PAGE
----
Developing new technology, or even improving existing technology, is an expensive proposition and in an automotive landscape of thin profit margins and increasing governmental regulations, more and more manufacturers are turning to the buddy system to get things done.
and are the latest such companies to throw their lot in together on the development of future electric drivetrains, according to a JLR release Wednesday.
"We've proven we can build world-beating electric cars but now we need to scale the technology to support the next generation of Jaguar and Land Rover products," Nick Rogers, engineering director for Jaguar Land Rover, said in a statement. "It was clear from discussions with BMW Group that both companies' requirements for next-generation EDUs to support this transition have significant overlap making for a mutually beneficial collaboration."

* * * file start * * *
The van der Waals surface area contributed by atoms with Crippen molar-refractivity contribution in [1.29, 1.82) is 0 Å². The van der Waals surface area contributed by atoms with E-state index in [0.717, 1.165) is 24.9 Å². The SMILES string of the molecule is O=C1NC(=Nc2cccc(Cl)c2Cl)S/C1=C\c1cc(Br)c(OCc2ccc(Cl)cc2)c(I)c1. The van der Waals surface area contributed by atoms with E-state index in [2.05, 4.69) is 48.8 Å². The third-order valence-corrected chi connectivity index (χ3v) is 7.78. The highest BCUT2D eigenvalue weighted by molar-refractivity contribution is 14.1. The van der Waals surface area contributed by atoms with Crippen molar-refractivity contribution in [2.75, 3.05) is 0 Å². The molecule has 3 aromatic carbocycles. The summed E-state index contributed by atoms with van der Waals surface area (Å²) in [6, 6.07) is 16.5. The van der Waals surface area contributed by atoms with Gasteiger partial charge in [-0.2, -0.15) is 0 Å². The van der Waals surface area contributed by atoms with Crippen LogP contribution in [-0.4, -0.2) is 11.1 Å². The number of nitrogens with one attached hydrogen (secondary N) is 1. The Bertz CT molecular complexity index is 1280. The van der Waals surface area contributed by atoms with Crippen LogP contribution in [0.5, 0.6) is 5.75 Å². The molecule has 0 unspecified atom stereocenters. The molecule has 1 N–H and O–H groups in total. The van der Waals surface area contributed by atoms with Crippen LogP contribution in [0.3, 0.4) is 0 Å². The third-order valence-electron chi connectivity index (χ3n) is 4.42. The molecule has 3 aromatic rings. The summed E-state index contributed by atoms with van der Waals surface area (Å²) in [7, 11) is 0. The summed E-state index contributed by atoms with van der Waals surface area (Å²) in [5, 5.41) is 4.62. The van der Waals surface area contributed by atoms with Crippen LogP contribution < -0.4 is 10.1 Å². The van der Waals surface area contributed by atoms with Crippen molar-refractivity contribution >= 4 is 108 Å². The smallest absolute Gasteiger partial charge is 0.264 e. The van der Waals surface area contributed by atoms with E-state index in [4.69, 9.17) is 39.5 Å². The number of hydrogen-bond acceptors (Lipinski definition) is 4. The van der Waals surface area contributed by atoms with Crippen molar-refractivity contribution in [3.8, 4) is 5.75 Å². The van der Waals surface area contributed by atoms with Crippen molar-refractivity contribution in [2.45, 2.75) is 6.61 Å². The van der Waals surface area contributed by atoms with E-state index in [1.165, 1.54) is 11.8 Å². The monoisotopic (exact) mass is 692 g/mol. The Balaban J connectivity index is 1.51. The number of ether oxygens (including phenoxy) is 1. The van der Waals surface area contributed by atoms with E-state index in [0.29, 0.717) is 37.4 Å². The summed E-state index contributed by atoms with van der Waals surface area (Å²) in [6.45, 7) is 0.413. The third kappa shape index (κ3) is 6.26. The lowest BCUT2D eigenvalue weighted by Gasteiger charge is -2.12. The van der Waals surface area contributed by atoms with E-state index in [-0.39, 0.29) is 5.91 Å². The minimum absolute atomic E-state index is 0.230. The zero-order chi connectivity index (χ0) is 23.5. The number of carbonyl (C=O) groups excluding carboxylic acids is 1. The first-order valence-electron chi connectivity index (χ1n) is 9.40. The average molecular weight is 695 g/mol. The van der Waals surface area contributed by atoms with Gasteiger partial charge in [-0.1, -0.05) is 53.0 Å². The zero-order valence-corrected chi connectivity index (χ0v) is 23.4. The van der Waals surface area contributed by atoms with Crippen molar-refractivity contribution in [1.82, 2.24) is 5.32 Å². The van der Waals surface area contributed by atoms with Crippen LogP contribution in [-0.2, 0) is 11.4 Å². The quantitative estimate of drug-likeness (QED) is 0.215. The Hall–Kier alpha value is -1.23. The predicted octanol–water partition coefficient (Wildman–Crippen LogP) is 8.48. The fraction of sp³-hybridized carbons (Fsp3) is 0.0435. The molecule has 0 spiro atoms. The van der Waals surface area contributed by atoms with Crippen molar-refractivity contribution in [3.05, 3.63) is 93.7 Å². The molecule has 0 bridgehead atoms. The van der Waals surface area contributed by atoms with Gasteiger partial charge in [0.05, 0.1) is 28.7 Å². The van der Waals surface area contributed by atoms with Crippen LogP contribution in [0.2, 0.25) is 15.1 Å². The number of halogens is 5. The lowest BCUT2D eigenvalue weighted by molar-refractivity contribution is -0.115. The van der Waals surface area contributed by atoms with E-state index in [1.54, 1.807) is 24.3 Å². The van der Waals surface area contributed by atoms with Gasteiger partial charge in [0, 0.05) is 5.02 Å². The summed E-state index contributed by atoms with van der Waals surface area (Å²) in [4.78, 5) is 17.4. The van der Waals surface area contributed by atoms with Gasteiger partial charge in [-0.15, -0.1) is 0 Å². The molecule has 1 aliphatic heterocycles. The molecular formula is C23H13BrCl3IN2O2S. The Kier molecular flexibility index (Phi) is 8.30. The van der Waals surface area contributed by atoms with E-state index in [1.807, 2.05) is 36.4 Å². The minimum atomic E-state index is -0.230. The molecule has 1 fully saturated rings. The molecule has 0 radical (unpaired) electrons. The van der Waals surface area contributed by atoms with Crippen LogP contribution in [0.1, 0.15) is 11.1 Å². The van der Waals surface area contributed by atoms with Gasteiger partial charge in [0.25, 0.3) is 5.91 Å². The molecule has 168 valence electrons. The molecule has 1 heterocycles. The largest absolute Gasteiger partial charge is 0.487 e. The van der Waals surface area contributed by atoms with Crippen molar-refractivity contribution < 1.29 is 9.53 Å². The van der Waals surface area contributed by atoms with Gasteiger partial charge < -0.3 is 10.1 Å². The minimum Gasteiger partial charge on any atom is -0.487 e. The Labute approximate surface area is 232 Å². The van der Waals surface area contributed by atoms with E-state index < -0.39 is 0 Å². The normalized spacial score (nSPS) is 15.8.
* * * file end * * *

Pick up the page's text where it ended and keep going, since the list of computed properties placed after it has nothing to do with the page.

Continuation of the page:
Now, keep in mind that this partnership will be more of an exchange of ideas and collaborative design process than anything. Both companies' drive units will be manufactured separately, in-house, but they'll share a supply chain and try to reduce component costs by pairing up their procurement processes.